From the open-air night markets of China and Vietnam to the five-star restaurants of Hong Kong and Tokyo, Asia presents myriad exotic dining opportunities. For the uninitiated, certain local delicacies can run the gamut from heavenly to heart-attack inducing. The Diplomat chose six of the more unusual dishes from across Asia, in no particular order, that offer a glimpse of just how diverse regional taste palates are.
Appetizing or atrocious? You be the judge.
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Eggs are a common staple across the globe, and it is easy to forget that your fluffy yellow omelet actually could have been a cute yellow chick (at least if a rooster was visiting the hen house). In the Philippines, anyone bold enough to try balut is instantly aware of what they are eating – the 18-day-old fertilized duck eggs contain a partially-formed baby duck.
According to CNN, children in the Philippines are sometimes exposed to balut in science class “in an apparent attempt to preserve the delicacy’s popularity among the country’s rapidly modernizing and discriminating palates.” After a lecture about bird anatomy, the young students are told to eat it – beak and all.
“If we didn’t eat it, we’d get a low score on that day’s lesson,” said one Manila resident.
Balut, which is also eaten in southern China, is said to boost male fertility and libido.
Yanwo (China/Hong Kong)
Some people worry about upsetting waiters and waitresses, for fear that the disgruntled staff might spit in their food. In China, a coveted soup is actually made from spit – not from a human, of course, but from a small bird called a swiftlet.
Yanwo, also known as bird’s nest soup, may conjure images of twigs and leaves sticking out of a hot broth. But in the case of the swiftlet, its nest is actually made with saliva.
“The complete structure is built within 35 days by the male swiftlet to accommodate one to two eggs and its shallow cup shape does not exceed the size of a human hand,” wrote Luxist. “The nests are harvested three times a year and the swiftlets are typically given time to breed and raise their young in the nest before removal.”
The soup’s high price has led yanwo to be nicknamed “caviar of the East,” with restaurants in Hong Kong charging between $30 and $100 per bowl. As part of Chinese president Xi Jinping’s crackdown on government excess, yanwo was recently banned at state dinner receptions.
Yanwo has allegedly been consumed by the Chinese for more than 1,500 years.
Bosintang (South Korea)
Dogs might be considered man’s best friend in some parts of the world, but in Korea, a certain breed of dog is raised – much like cows or pigs – to be eaten.
First, let’s break down some stereotypes. While dogs are consumed in some Asian countries, the practice is not overwhelmingly prevalent. No pets are harmed and the industry is loosely regulated by the government (though the meat remains technically illegal in Seoul since 1984, the law hasn’t been strictly enforced – except for when the city hosted the 1988 Olympics).
“There is a different word for dogs fit for eating and dogs fit for pets,” stated Listverse. “Many Koreans are opposed to the consumption of dog meat for similar reasons to Westerners, but it is quite legal and most restaurants purchase their meat from trusted dog farms.”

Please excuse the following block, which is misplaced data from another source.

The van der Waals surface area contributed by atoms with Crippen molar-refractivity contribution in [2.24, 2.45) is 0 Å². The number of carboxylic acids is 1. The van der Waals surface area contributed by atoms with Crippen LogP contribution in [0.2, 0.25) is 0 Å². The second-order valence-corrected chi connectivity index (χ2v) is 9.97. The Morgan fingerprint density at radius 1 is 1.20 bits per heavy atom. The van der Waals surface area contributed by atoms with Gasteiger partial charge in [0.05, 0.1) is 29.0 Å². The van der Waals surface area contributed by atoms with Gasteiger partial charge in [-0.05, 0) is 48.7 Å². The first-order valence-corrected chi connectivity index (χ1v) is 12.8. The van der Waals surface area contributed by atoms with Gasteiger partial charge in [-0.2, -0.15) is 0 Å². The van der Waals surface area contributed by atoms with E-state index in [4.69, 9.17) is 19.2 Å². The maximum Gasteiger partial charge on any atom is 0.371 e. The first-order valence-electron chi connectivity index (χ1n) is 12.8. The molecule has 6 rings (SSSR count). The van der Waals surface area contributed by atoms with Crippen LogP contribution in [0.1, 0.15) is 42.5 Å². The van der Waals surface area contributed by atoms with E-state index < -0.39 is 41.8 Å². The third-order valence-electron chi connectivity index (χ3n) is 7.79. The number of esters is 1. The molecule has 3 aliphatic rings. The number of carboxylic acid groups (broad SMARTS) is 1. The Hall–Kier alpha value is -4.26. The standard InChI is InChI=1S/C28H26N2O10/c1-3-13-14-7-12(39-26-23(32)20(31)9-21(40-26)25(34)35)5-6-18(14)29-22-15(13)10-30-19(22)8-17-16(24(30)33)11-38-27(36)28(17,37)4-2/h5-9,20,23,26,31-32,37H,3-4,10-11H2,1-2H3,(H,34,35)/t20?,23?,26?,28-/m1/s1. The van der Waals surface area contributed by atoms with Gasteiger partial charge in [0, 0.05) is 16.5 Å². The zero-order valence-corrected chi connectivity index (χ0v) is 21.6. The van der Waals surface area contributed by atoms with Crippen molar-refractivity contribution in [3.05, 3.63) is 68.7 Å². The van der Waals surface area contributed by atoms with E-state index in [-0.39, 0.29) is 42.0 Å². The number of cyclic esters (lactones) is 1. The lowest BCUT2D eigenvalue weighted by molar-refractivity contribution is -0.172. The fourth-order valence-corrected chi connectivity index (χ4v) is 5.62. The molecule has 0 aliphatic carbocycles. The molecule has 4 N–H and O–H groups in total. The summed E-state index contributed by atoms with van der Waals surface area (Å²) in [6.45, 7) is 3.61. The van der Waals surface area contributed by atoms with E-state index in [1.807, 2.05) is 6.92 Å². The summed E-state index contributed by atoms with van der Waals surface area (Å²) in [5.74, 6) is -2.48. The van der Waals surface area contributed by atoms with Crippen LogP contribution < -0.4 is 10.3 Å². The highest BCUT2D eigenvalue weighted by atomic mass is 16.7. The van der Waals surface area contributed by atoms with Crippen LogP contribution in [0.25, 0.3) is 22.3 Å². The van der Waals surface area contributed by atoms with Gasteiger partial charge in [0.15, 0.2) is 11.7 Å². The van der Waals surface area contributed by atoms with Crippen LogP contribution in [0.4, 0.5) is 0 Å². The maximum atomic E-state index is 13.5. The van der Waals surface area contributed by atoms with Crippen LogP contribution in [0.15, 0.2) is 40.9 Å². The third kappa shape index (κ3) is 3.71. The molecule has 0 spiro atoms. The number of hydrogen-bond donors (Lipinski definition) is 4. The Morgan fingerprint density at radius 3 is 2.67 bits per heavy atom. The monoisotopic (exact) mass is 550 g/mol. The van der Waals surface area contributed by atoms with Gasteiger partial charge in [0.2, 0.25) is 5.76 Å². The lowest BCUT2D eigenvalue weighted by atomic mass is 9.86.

Ask A Korean said that, by weight, dog is only the fifth-most consumed meat in Korea (behind chicken, pork, beef, and duck), with approximately two million dogs slaughtered each year.
Unlike bird’s nest soup, bosintang – dog meat stew – is considered a “peasant food” in South Korea. It is traditionally eaten during sam bok, the three hottest days of the year.
Rang muc (Vietnam)
Though referred to as squid or octopus “teeth,” rang muc is actually a marble-sized ball containing the cephalopod’s beak and mouth parts. In coastal towns across Vietnam, the white orbs are “steamed with ginger, grilled on a kebab, or fried in batter” and served as a snack at street markets. It often comes with a side of chili sauce for dipping.
Rang muc is especially popular in Phan Thiet, according to VietnameseFood.com, with tourists lining up to try the local delicacy.
While it is no secret that the Japanese are fond of fish eggs, some might find it surprising that the male equivalent is also consumed. Shirako – literally Japanese for “white child” – is fish sperm.
The white sacs of milt, taken from such fish as cod, anglerfish and monkfish – form a brain-like shape. It can be steamed, pan-fried, deep fried – or eaten raw as sushi.
“[Shirako is] most accurately likened to pork brains, yet with a lighter, finer texture,” wrote SeriousEats. “Steamed, milt is as soft as an egg custard; pan- or deep-fried, the surface crisps up while the interior remains soft and creamy. The taste of milt is subtle; there’s a slight sweetness and just the faintest hint of its oceanic roots.”
Speaking of brains – maghaz is a Pakistani curry dish containing actual brains. Sheep or cow brains, to be exact. Maghaz is sometimes called “Brain Masala.”
“The brains are boiled first before they are stir fried with onions, coriander seeds, green chilies, turmeric and ginger-garlic paste,” said a resident of Karachi. “These are best served with parathas (pan-fried flatbread).”
How many of these foods have you conquered? Please tell us about your own exotic dining experiences in Asia in the comments below.